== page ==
Permafrost distribution in steep rock slopes in Norway: measurements, statistical modelling and implications for geomorphological processes
Journal article, Peer reviewed
MetadataShow full item record
Original versionEarth Surface Dynamics. 2019, 7 1019-1040. 10.5194/esurf-7-1019-2019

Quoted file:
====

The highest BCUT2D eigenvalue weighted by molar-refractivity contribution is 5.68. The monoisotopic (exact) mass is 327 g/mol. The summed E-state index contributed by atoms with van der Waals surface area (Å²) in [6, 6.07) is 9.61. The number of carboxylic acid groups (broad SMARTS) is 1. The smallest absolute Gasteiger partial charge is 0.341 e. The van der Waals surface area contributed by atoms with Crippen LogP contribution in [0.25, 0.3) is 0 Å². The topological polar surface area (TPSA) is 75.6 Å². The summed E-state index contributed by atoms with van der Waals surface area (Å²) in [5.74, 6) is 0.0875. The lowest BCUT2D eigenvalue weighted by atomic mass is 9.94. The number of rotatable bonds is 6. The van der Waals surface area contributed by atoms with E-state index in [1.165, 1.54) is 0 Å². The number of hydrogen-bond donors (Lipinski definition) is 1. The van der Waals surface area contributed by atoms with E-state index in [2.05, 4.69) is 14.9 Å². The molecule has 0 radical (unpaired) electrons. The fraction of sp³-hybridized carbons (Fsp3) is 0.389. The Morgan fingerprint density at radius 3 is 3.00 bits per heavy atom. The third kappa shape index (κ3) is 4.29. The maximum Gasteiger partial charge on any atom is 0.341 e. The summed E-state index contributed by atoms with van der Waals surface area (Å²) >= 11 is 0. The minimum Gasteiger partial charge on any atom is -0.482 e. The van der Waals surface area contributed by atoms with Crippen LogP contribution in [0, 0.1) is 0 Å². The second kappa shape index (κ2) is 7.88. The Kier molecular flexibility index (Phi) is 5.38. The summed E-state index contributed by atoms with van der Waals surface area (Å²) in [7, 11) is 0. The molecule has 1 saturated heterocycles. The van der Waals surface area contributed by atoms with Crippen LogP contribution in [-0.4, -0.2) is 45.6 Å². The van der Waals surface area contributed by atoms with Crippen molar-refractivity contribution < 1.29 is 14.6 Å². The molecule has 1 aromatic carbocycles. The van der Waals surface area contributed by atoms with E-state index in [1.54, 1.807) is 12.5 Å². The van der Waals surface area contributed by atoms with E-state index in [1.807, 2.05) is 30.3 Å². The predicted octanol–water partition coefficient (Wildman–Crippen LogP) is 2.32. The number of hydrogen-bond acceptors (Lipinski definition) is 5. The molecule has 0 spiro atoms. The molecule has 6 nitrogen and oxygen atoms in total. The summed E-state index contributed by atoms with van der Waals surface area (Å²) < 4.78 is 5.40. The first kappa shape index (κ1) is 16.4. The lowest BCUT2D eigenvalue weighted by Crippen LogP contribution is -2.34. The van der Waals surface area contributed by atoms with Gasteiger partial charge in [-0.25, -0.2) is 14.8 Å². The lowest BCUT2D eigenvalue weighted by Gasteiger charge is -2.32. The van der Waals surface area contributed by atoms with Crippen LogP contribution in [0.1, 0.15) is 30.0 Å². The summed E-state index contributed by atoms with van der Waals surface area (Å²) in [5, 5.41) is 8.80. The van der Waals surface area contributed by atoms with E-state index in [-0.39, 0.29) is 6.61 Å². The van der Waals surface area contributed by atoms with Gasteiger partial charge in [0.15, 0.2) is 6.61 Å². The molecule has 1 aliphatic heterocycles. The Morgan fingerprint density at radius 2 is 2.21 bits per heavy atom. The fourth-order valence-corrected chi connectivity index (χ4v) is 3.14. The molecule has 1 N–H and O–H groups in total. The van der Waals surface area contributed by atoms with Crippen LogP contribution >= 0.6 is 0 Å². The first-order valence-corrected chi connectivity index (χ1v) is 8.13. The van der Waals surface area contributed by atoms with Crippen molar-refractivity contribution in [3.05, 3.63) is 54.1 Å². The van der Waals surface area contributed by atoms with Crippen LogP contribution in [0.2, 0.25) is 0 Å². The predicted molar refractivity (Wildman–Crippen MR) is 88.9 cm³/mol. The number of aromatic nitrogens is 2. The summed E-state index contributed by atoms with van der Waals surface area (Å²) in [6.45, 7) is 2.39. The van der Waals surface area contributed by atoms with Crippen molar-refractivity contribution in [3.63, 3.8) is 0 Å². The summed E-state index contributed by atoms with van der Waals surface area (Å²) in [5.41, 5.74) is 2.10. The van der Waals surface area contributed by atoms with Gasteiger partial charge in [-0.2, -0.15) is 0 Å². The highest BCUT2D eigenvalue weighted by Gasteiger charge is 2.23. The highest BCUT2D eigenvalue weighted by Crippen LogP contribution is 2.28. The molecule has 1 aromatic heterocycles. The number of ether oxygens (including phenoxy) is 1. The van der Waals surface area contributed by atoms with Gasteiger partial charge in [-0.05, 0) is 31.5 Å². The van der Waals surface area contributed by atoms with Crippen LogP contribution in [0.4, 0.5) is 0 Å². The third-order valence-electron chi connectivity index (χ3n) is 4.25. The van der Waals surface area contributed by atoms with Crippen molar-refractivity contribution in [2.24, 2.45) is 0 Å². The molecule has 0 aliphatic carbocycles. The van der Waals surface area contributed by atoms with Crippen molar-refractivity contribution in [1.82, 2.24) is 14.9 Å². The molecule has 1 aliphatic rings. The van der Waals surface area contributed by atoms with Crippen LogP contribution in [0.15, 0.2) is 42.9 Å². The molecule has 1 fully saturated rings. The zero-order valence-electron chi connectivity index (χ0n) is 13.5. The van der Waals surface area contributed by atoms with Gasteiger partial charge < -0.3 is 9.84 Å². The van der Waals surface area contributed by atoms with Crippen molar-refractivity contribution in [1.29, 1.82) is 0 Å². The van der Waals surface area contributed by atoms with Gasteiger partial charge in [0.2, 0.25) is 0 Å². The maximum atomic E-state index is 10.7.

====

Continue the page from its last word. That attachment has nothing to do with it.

Permafrost in steep rock slopes has been increasingly studied since the early 2000s in conjunction with a growing number of rock slope failures, which likely resulted from permafrost degradation. In Norway, rock slope destabilization is a widespread phenomenon and a major source of risk for the population and infrastructure. However, a lack of precise knowledge of the permafrost distribution in steep slopes hinders the assessment of its role in these destabilizations. This study proposes the first nationwide permafrost probability map for the steep slopes of Norway (CryoWall map). It is based on a multiple linear regression model fitted with multi-annual rock surface temperature (RST) measurements, collected at 25 rock slope sites, spread across a latitudinal transect (59–69∘ N) over mainland Norway. The CryoWall map suggests that discontinuous permafrost widely occurs above 1300–1400 and 1600–1700 m a.s.l. in the north and south rock faces of southern Norway (59∘ N), respectively. This lower altitudinal limit decreases in northern Norway (70∘ N) by about 500±50 m, with a more pronounced decrease for south faces, as a result of the insolation patterns largely driven by midnight sun in summer and polar night in winter. Similarly, the mean annual RST differences between north and south faces of similar elevation range around 1.5 ∘C in northern Norway and 3.5 ∘C in southern Norway. The CryoWall map is evaluated against direct ice observations in steep slopes and discussed in the context of former permafrost studies in various types of terrain in Norway. We show that permafrost can occur at much lower elevations in steep rock slopes than in other terrains, especially in north faces. We demonstrate that the CryoWall map is a valuable basis for further investigations related to permafrost in steep slopes in terms of both practical concerns and fundamental science.